I took the chance and applied. My parents are firm believers of the power of experience. If I didn’t get accepted, I would at least stand a better chance the next time I apply. I could relate to that easily. Maybe it was just genes. Regardless, it definitely sparks a good nature v/s nurture debate. Debattieren. I didn’t realize debating would stay with me for so long. I wish my university had a debating club. On retrospect, I guess I started debating in high school only because all the top students did it; and it became fun along the way - to the extent, that I was actually considering law school. This year I will be a part of the Student Government Judicial Board in our university - my first tryst with law. I also hear there might be a possible vacancy in the Finance Board. That appeals more to my mathematical brain. Love for mathematics will definitely be a pre-requisite in my choice for a potential partner years later. Love. I remember the seventeen year old sister of my flat mate ask me what love is when sitting below the Arc de Triomphe in Paris. How would I even know? It is a word I’ve used to describe my emotions for my family. I know I would do anything for them. Is that love? On the other hand, I wouldn’t do anything for chocolate but I do love chocolate. Hmm…paradox. Oh, what a feeling it is to be in love when you are in the city of love. I was in love with life. I embraced change with open arms and appreciated even the smallest cobwebs that adorned the Pere Lachaise Cemetery; after all, they were the nouveauté in my life. Contrary to one’s belief, this Parisian cemetery was not at all eerie. It was just like the rest of Paris – beautiful, gorgeous and fashionable. Yes, it took me some time to digest the fact that a cemetery could be beautiful. It took me two hours after having set out from the Louvre Museum, to find Oscar Wilde’s grave. The note in front of his grave pleaded tourists to respect the author by not defacing his gravestone. The number of lipstick kisses on the stone was yet another rather artistic display of how mankind absolutely enjoys thwarting rules. I thought of the Happy Prince, I thought of the Nightingale and the Rose, I thought of the Picture of Dorian Gray. I wished my brother was there with me.  All three days in Paris, I looked at the brother – sister duo who accompanied me to Paris and missed my brother a lot. We stopped going on adventurous family trips ten years back when my brother started high school and education became priority #1. My father always made us notice sweepers when we were young. He would say, “If you don’t study, you will become like him. Look at his clothes, look at his appearance. He will keep sweeping the floor all day throughout the year but will steal not earn as much.” I remember the countless number of times my father clasped my hand tightly when he said this. I miss the warmth. I miss the feeling of security. It wasn’t as much about the lack of luxury that interested me when I saw those laborers, but more so the lack of luster in their faces. Browner than the standard Indian brown, tired, helpless, monotonous yet driven by the hunger in their stomachs, these people believed that the show must go on always. I always looked up at my father and noticed the stark contrast. The crisp ironed shirt, well groomed beard, sauna-scrubbed face, smiling worriless down at me. Of course the comparison wasn’t completely legitimate as it was during one of my father’s relaxed moments while it was the laborer’s workplace but I was young then and didn’t understand this fallacy.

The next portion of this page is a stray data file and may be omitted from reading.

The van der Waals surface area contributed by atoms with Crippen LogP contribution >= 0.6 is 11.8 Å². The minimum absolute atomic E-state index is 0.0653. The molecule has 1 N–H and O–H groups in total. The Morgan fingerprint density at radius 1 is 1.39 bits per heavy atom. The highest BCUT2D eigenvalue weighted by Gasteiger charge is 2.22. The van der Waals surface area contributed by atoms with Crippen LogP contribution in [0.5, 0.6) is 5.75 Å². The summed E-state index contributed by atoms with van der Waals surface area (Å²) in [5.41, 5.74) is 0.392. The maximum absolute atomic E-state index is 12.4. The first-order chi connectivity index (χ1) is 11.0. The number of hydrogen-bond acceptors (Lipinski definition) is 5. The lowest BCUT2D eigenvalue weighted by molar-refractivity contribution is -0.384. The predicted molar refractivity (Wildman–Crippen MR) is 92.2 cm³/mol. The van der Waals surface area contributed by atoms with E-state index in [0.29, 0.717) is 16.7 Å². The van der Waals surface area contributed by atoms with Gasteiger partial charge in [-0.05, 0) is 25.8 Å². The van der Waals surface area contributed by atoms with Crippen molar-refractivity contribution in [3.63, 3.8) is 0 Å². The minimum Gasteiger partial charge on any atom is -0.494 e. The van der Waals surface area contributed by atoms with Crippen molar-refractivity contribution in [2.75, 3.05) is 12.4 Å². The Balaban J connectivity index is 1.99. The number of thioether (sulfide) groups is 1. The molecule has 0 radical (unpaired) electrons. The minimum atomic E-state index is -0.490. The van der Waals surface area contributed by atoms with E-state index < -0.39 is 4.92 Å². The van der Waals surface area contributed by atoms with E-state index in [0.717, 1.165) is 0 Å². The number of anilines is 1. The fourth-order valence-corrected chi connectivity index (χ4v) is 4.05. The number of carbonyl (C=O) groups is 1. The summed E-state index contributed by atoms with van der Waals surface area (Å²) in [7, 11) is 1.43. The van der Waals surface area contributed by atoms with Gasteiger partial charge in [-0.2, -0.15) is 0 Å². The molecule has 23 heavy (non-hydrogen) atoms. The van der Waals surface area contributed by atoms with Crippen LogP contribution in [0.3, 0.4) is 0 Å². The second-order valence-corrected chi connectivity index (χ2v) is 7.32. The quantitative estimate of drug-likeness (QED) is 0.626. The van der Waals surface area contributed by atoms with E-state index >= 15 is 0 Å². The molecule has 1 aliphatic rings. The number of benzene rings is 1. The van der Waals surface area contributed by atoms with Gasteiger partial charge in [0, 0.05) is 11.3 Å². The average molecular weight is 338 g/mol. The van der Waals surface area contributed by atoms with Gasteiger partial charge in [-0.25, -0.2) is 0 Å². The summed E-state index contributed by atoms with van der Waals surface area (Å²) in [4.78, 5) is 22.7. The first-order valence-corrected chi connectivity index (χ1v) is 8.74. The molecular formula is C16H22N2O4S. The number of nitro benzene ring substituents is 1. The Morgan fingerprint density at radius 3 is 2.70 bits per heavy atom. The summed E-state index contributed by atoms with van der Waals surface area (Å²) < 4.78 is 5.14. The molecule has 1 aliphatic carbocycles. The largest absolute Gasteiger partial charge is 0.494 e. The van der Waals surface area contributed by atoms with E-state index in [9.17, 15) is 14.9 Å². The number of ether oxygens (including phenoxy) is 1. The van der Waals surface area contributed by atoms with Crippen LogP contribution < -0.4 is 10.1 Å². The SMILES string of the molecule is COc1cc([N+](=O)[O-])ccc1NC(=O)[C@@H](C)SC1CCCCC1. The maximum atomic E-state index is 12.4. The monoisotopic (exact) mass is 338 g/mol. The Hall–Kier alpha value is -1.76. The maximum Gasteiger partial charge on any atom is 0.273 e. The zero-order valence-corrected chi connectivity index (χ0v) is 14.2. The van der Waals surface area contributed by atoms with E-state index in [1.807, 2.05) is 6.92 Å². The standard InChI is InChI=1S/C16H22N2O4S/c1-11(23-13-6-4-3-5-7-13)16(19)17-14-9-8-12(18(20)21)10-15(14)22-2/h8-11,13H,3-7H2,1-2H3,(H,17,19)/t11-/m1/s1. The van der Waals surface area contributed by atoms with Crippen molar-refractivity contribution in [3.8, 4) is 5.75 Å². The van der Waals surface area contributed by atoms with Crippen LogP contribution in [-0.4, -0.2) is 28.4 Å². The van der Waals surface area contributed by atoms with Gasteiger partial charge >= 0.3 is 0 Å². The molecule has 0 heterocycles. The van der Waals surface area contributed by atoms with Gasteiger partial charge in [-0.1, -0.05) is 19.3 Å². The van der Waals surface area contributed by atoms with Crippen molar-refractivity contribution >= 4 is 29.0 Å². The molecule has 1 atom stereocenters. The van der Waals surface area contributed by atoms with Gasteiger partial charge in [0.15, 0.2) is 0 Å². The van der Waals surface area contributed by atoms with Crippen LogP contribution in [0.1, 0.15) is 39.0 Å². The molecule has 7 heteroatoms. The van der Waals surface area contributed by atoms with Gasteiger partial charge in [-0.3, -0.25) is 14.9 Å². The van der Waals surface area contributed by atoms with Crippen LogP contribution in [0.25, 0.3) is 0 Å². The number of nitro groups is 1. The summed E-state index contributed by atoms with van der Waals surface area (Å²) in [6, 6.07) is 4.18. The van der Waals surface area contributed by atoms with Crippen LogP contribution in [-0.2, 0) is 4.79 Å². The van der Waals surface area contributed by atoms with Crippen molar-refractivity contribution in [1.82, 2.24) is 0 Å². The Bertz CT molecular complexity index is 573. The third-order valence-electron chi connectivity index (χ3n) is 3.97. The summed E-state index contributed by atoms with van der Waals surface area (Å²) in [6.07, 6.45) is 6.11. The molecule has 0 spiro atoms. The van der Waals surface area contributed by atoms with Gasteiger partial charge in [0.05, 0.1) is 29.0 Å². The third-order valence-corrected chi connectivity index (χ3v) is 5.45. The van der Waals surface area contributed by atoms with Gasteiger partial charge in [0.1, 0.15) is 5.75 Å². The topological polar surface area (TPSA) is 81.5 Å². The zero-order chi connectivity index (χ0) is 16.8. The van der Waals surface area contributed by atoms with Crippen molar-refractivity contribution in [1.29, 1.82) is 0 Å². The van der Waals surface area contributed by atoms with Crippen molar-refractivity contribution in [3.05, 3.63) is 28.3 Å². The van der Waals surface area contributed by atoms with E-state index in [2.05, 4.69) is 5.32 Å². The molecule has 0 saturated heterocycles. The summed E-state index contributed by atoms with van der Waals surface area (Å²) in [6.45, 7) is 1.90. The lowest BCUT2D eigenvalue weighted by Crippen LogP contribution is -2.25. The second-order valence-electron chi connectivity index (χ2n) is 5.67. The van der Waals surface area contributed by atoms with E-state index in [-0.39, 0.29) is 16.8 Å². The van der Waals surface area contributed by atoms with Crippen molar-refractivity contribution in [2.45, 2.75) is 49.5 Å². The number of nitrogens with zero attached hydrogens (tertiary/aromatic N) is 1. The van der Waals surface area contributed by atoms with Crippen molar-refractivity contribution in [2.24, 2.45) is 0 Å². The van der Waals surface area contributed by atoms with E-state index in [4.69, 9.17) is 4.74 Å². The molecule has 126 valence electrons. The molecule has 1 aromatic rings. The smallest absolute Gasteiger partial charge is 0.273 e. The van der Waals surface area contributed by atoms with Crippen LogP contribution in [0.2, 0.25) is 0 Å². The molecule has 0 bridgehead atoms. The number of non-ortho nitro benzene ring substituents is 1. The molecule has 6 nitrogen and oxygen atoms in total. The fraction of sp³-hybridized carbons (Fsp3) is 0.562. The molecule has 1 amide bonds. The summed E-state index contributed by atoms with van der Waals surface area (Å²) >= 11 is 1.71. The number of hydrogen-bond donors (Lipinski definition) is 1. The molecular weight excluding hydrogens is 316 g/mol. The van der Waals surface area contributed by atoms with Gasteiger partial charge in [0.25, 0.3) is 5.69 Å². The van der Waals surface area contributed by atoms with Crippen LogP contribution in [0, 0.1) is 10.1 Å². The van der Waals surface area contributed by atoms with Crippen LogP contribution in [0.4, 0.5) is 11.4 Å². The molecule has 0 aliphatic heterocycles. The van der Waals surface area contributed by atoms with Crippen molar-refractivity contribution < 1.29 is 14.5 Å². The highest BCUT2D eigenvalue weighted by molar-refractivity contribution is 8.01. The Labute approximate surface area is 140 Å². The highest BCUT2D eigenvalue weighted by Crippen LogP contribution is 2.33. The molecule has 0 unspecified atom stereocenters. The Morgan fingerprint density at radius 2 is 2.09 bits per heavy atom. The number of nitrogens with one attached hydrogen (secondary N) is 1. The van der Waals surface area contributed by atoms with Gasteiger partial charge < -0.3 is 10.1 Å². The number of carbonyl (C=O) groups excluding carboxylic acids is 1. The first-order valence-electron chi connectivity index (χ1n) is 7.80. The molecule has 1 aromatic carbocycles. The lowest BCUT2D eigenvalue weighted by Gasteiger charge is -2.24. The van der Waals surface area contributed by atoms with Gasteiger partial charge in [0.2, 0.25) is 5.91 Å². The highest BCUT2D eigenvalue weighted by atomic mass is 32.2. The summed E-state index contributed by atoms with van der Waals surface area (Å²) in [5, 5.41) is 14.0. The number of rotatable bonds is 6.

My left knee has begun hurting again. The tight skinny jeans are not doing my scalded knee any good. Half an hour more.

As we crossed the light, the peak of the tower was visible. It was golden. The contrasting black night sky increased the illumination. My pupils dilated, lips slightly parted. As we continued walking, I remembered it was another 150 meters till I would be able to see the entire Eiffel Tower which was covered by some residential buildings currently. I grew impatient with each step.  I could see my destination but my short legs could speed up walking only to a certain limit. I told the brother – sister, “Ugh, I can’t wait!” and sprinted the 100 meters. I was back in grade 5. I had to run the fastest. No thought in mind, except that I had to complete these 100 meters as fast as I can. I felt the familiar whiff of wind gush past my hair. Only, this was the Parisian wind. And then, I saw the 2 pizza boxes I was holding, fly into the air. My dash was interrupted by a chain which camouflaged itself against the darkness of the night. I felt scratches on my knees, shins and palms as I found myself face down on the ground. I looked up. Fortunately, our pizza slices didn’t fly out of their boxes. I looked beyond them. My destination was still a couple of meters away. I got up, picked up the boxes and ran again only to be halted by my sharp intake of breath. It was there. Complete. In all of its glory. The Eiffel Tower. My mouth opened wide enough to make flies happy. I went numb. I looked to my right to find my co-travellers a long way ahead. I decided to wait for them. I looked down at my murky dress and the thin stream of blood running down my left leg. My dream lay in front of me. Nothing else really mattered. I was finally there.  It looked just like the pictures, yet was better than anything I could ever imagine. And then, my mind stopped thinking. It was one of those rare moments in my life when no thought polluted my mind. Not even a simple, ‘This is so beautiful’. I waited.

I see a BA personnel. I need to go. I might be back soon. 


Pearl said...
This comment has been removed by the author.
Pearl said...

hey nice writing...
write some more...waiting for next gingers...

chefspeaks said...

thank you!